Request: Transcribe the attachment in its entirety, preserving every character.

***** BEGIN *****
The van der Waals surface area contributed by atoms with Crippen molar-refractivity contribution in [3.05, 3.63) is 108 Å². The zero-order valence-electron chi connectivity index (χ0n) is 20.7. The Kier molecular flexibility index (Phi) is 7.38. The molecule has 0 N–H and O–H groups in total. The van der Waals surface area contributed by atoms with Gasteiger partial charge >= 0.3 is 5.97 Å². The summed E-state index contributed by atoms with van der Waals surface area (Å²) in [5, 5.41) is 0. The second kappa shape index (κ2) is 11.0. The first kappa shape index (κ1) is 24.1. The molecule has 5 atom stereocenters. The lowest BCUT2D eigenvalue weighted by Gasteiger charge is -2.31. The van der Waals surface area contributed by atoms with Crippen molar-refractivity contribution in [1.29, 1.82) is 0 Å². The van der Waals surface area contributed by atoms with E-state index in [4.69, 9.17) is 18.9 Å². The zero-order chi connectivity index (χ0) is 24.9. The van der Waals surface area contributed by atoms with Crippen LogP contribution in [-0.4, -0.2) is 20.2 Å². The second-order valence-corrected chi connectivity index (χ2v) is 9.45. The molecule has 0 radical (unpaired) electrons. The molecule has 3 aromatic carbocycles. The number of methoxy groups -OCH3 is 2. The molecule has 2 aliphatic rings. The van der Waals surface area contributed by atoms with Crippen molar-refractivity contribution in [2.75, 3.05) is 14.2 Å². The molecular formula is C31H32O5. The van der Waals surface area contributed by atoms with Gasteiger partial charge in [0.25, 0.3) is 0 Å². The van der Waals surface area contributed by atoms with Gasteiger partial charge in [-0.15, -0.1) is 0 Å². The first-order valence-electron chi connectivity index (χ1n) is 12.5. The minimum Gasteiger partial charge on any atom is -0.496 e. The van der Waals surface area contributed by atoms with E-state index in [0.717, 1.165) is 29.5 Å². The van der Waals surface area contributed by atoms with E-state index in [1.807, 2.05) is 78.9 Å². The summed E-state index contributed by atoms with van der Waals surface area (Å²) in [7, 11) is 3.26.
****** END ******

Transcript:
The van der Waals surface area contributed by atoms with Crippen molar-refractivity contribution in [3.05, 3.63) is 108 Å². The zero-order valence-electron chi connectivity index (χ0n) is 20.7. The Kier molecular flexibility index (Phi) is 7.38. The molecule has 0 N–H and O–H groups in total. The van der Waals surface area contributed by atoms with Gasteiger partial charge >= 0.3 is 5.97 Å². The summed E-state index contributed by atoms with van der Waals surface area (Å²) in [5, 5.41) is 0. The second kappa shape index (κ2) is 11.0. The first kappa shape index (κ1) is 24.1. The molecule has 5 atom stereocenters. The lowest BCUT2D eigenvalue weighted by Gasteiger charge is -2.31. The van der Waals surface area contributed by atoms with Crippen molar-refractivity contribution in [1.29, 1.82) is 0 Å². The van der Waals surface area contributed by atoms with E-state index in [4.69, 9.17) is 18.9 Å². The zero-order chi connectivity index (χ0) is 24.9. The van der Waals surface area contributed by atoms with Crippen LogP contribution in [-0.4, -0.2) is 20.2 Å². The second-order valence-corrected chi connectivity index (χ2v) is 9.45. The molecule has 0 radical (unpaired) electrons. The molecule has 3 aromatic carbocycles. The number of methoxy groups -OCH3 is 2. The molecule has 2 aliphatic rings. The van der Waals surface area contributed by atoms with Crippen molar-refractivity contribution in [2.75, 3.05) is 14.2 Å². The molecular formula is C31H32O5. The van der Waals surface area contributed by atoms with Gasteiger partial charge in [0.25, 0.3) is 0 Å². The van der Waals surface area contributed by atoms with Gasteiger partial charge in [-0.15, -0.1) is 0 Å². The first-order valence-electron chi connectivity index (χ1n) is 12.5. The minimum Gasteiger partial charge on any atom is -0.496 e. The van der Waals surface area contributed by atoms with E-state index in [0.717, 1.165) is 29.5 Å². The van der Waals surface area contributed by atoms with E-state index in [1.807, 2.05) is 78.9 Å². The summed E-state index contributed by atoms with van der Waals surface area (Å²) in [7, 11) is 3.26.